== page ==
A movie about a giant shark wreaking havoc on a tourist town is this year’s surprise summer hit. Sound familiar? That’s what its Chinese producer was hoping for.
“The Meg,” which became a hit in both the U.S. and China, has drawn $314 million globally as of Sunday and toppled Tom Cruise’s latest “Mission Impossible” installment in North American cinemas. Debuting Aug. 10, it has become the biggest shark film since the 1975 blockbuster “Jaws.”
Less known is that the science-fiction deep-sea thriller is also on track to become the most successful co-production between Hollywood and Chinese moviemaking houses, reviving prospects for an emerging area of cinema that has seen its fair share of misses. Executive Producer Jiang Wei says part of the formula for making such joint ventures successful is to go easy on cultural references.
“I knew the subject was very suitable for co-productions: adventure, sci-fi, sharks,” Jiang, who was president of Gravity Pictures when it co-produced “The Meg,” said in an interview last week. “It doesn’t involve many cultural, educational or national issues.”
Given Hollywood’s penchant for imitation, “The Meg” may spawn imitators and more bets on co-productions that deftly weave in Chinese elements without hard-to-get cultural references. The film’s success in winning coveted co-production status also shows China’s film authorities, who decide which movies qualify, don’t always demand unmistakably Chinese cultural references.
“The Meg,” co-produced with Warner Bros., tells the story of an oceanic research team off the coast of China encountering a 75-foot prehistoric shark. The Meg, or megalodon, threatens thousands of tourists frolicking in Sanya Bay.
The film “reasonably” melds Chinese cast and elements with Hollywood production and distribution flair, a combination that accounts for its success, said Jiang, who has left Gravity and now heads Wanda Pictures and the China subsidiary of billionaire Wang Jianlin’s Legendary Entertainment.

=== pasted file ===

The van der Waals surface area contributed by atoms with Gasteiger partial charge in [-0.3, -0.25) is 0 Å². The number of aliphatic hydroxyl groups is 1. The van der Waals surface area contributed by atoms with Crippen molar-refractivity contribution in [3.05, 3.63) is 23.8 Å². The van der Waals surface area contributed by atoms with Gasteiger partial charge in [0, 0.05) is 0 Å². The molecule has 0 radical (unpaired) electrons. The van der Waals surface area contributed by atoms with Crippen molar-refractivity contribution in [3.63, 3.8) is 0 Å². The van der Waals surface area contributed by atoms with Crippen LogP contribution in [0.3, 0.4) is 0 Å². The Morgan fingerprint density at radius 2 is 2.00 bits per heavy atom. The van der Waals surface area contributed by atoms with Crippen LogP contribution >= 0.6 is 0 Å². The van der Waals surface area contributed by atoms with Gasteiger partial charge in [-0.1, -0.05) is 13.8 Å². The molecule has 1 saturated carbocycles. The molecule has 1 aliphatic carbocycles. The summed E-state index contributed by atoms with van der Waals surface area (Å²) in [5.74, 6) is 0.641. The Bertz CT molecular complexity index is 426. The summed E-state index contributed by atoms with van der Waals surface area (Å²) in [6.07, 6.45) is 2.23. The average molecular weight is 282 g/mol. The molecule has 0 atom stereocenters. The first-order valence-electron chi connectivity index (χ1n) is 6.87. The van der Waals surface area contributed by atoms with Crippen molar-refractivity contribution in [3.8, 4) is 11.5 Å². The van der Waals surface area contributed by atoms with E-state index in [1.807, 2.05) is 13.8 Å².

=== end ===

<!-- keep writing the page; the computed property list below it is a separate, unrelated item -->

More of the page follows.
After reading the 1997 bestseller “Meg: A Novel of Deep Terror,” in 2014, he concluded that it would be ideal for a co-production, partly because it had a universal theme with very few culturally specific references.
China’s government has encouraged films as a way to promote the country’s image globally, building the kind of soft power that has benefited geopolitical rivals like the U.S.
Hollywood filmmakers have tried including Chinese elements, from simply adding Chinese cast to setting films in China or making Chinese scientists the heroes, as in “The Martian.”
Jiang’s culture-lite formula contrasts with that of “The Great Wall,” the most expensive live action feature film that joined Hollywood and Chinese studios. Starring Matt Damon, the $150-million action epic, based on Chinese mythological themes and involving one of China’s best-known cultural landmarks, flopped in North America last year, heightening the sense that co-production success is elusive.
Co-productions help Hollywood capitalize on China’s fast-growing film market, now the world’s second largest. Under such deals, studios get a bigger slice of box-office revenue than when they simply export a film to China. Such films also are eligible for more favorable release dates in the country.
The biggest China-U.S. co-production of any kind was the 2016 animated film “Kung Fu Panda 3.” Having grossed $521 million worldwide, the film still stands as the biggest China-U.S. co-production, while “The Meg” has become the largest live-action co-production.
“The potential profits from a successful co-production are considerable, which means films can afford a bigger budget and pursue better productions,” Jiang said. He noted that box office receipts for “The Meg” have been evenly distributed among the U.S., China and the rest of the world, underscoring the film’s ability to translate regardless of cultural background.
What co-productions shouldn’t do is set out to make films for a particular market, said Jiang, who also had stints at Sony Pictures and Hong Kong’s Edko Films Ltd.
“Co-productions are meant to be international. China’s film market is already thriving on its own,” he said. “There’s no need to make a movie dedicated to Chinese audience, likewise in the U.S.”
Jiang thinks studios from both Hollywood and China will continue to bet on big-budget co-productions.
“There will be more possibilities. If a film can sell in both China and the U.S., it will sell in the rest of the world too.”